Disabled man gets three years for fatal shooting

A disabled bootlegger who claimed he fatally shot a Columbus man in self-defense was sentenced to three years in prison Monday, despite a plea by his attorney that he be allowed to go home.

The sentence amounted to a fraction of the 25-year term prosecutors said Edgar Clyde Taylor deserved for taking the life of 48-year-old Elijah Huff in August 2011. Authorities had charged Taylor with murder in Huff's death, but a jury in July acquitted him on those counts, finding him guilty of aggravated assault.

"I think if we do anything less than 25 years to serve, we're sending the worst kind of message to our community: That all we have to do is have a disability ... and all we have to do then at that point is to shoot somebody because we'll have a license to kill," said an indignant Assistant District Attorney Wesley Lambertus. "This defendant planned to do what he did, and he did what he wanted to do and he gloated about it."

Defense attorney Nancy Miller countered that her wheelchair-bound client had been backed into a corner when confronted by Huff. "Just because somebody is killed doesn't necessarily mean that a crime has been committed," Miller said.

The shooting happened Aug. 12, 2011, at Taylor's home in East Wynnton. Huff had gone to the residence with his girlfriend that night to collect a $400 debt Taylor had owed for two months. The girlfriend, Elane Rozier, left amid an argument over the money and said she heard gunfire "before I could even cross the curb."

She turned around to find a mortally wounded Huff stumbling out of the residence. Shot once in the chest, he collapsed and later died at the hospital.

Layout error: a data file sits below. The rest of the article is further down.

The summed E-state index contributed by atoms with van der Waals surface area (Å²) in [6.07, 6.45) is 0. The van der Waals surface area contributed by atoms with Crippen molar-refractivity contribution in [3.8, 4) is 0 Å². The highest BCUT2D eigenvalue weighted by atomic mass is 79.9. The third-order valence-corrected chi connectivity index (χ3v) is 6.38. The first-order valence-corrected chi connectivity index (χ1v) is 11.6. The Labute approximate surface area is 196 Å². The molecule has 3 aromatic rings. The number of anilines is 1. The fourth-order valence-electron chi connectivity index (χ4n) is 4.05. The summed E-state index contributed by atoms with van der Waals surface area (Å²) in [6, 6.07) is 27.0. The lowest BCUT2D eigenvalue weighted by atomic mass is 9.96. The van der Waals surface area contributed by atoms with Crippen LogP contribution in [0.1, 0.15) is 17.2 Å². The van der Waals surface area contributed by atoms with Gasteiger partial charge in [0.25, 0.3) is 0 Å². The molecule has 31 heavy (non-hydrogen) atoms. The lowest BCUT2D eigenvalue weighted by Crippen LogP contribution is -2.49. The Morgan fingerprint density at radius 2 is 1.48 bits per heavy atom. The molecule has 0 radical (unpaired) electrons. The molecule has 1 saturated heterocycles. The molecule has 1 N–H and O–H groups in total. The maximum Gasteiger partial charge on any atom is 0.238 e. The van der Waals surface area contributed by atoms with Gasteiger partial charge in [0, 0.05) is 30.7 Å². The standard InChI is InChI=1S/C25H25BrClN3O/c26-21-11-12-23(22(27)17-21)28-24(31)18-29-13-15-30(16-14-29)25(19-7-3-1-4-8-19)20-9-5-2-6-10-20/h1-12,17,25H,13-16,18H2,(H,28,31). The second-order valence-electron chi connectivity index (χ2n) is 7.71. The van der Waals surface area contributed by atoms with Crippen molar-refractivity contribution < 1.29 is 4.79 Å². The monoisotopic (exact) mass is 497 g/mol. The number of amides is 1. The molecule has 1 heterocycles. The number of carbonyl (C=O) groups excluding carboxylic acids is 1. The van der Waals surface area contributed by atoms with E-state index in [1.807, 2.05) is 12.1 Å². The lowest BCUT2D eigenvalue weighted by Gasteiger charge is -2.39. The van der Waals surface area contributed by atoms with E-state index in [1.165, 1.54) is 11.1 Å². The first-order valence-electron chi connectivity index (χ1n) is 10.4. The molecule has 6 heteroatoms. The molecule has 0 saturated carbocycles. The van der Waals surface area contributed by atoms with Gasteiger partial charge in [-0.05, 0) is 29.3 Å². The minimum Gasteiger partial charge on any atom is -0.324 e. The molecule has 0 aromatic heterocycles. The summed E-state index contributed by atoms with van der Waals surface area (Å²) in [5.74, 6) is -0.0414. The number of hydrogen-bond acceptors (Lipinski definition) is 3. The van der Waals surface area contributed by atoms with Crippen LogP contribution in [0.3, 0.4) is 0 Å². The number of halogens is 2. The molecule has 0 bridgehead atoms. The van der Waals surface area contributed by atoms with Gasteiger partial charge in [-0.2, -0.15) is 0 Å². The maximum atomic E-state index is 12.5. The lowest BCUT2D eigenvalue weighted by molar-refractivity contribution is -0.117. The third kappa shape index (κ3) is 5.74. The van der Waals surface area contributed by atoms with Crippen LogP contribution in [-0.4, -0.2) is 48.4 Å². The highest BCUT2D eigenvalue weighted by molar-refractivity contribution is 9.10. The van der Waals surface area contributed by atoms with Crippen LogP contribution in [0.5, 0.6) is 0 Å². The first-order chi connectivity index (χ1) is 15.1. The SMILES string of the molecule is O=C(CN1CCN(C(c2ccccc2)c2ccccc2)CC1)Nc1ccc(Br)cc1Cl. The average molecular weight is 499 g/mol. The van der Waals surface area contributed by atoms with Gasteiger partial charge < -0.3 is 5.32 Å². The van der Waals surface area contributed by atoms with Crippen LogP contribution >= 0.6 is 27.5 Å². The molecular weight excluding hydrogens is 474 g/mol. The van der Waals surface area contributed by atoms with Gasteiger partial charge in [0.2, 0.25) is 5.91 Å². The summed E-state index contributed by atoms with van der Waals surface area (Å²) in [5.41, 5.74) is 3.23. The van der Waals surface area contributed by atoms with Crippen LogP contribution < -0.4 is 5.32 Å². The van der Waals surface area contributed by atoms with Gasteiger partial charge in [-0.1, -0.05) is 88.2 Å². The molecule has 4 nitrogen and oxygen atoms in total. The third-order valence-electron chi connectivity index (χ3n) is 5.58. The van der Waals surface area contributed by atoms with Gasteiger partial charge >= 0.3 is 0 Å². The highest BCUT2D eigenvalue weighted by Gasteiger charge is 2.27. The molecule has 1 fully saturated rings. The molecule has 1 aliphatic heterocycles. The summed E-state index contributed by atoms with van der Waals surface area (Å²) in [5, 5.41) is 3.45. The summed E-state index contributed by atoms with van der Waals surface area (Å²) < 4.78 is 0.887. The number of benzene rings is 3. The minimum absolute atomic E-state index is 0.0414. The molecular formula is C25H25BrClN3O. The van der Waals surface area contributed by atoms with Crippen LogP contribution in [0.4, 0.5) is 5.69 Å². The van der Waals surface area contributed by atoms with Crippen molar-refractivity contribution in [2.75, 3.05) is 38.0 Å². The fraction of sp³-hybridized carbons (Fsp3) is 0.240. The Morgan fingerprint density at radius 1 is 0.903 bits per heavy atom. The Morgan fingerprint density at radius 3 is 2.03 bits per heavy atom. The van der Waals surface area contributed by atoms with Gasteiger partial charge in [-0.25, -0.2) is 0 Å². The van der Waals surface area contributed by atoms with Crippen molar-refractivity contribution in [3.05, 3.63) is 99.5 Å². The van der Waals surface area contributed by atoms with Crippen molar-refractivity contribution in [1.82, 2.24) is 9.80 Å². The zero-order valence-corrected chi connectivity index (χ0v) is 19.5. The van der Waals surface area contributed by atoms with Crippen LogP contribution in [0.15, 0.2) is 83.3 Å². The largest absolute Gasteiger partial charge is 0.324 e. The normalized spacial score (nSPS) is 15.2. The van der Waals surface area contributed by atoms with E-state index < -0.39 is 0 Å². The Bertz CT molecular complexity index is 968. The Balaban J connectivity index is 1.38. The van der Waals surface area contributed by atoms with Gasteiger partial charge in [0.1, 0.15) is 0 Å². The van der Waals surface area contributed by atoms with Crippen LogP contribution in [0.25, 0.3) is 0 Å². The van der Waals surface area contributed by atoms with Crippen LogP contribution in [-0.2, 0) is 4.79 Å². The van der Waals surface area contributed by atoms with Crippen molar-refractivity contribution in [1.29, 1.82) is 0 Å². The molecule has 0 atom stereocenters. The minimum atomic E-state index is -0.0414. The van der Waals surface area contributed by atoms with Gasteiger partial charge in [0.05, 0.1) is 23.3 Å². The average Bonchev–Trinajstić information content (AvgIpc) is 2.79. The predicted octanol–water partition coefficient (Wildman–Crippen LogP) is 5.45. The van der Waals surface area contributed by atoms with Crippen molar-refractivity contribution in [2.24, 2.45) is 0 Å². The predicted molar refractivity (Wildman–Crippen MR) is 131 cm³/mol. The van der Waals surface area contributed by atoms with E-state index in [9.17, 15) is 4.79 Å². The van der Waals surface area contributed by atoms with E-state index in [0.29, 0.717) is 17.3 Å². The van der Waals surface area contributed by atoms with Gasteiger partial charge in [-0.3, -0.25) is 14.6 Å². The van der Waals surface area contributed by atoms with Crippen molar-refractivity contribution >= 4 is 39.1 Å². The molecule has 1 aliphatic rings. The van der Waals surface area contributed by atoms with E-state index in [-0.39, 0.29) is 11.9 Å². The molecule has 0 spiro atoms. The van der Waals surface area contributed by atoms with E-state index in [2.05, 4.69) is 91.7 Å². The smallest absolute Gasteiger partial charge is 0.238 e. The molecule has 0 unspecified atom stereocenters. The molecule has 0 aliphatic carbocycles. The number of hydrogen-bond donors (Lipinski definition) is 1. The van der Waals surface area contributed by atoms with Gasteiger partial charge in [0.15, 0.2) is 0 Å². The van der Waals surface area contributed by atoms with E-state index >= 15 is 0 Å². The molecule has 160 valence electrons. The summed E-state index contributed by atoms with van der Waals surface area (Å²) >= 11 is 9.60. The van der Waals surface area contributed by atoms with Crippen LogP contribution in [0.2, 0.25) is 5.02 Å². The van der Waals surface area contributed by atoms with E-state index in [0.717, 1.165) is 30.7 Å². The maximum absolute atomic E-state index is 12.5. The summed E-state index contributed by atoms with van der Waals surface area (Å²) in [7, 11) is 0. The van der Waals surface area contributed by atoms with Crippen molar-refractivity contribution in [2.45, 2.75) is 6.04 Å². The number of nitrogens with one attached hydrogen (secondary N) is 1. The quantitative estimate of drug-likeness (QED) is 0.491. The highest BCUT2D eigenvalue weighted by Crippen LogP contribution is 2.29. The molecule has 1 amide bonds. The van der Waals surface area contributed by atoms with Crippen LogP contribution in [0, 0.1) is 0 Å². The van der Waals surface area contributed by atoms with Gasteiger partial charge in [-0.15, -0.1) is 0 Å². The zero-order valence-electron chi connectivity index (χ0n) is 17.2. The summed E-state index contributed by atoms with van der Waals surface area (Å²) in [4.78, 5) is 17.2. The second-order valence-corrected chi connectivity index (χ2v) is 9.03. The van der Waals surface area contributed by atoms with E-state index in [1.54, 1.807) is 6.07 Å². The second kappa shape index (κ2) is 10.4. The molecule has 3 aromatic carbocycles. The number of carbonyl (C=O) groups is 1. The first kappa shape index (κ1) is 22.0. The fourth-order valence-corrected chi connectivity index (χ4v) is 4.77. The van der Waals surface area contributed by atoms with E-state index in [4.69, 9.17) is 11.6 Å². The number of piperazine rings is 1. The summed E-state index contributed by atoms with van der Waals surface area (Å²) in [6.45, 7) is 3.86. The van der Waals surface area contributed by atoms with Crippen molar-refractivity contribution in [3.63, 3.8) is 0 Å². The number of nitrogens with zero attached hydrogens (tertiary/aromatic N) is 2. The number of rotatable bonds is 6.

Prosecutors contended Taylor held a grudge against Huff for reporting his bootlegging business and purchased a revolver months ahead in premeditation. The state had based its case largely upon a series of incriminating statements Taylor made in police custody.

The defendant showed no remorse for killing Huff and told investigators he considered "getting up and shooting him two more times" after the initial blast, said Detective John Bailey of the Columbus Police Department.

The defense, however, pointed to Taylor's vulnerability and Huff's documented history of violence, including a 2007 shooting incident for which he was convicted. Angelia Rogers of Columbus, who considered Taylor her father growing up, testified she had never known Taylor to be violent. She said Taylor lost his leg years ago after he was hit by a train in Richland, Ga.

"He's a good man," she said in an interview. "He's never even been in trouble in his whole life."

After the July verdict, Lambertus had said he would always respect the decision of a jury. On Monday, he referred to the acquittal on murder charges as "a curious verdict," saying jurors apparently had not been convinced that Taylor acted in self-defense as they still found him guilty of a felony. He suggested the verdict, reached after some eight hours of deliberation, may have been made in compromise or was perhaps the result of confusion or leniency.

Huff's sister, Dolores Johnson, called the verdict "an injustice."

"My brother, yes he had a lot of mouth, but he wouldn't hurt nobody," she said. "I don't believe he deserved to die."

Judge Gil McBride, after weighing the pre-sentence investigation and trial testimony, sentenced Taylor to three years in prison, followed by seven years probation. Jailed since the shooting, Taylor, 66, already has served more than a year and four months of his sentence.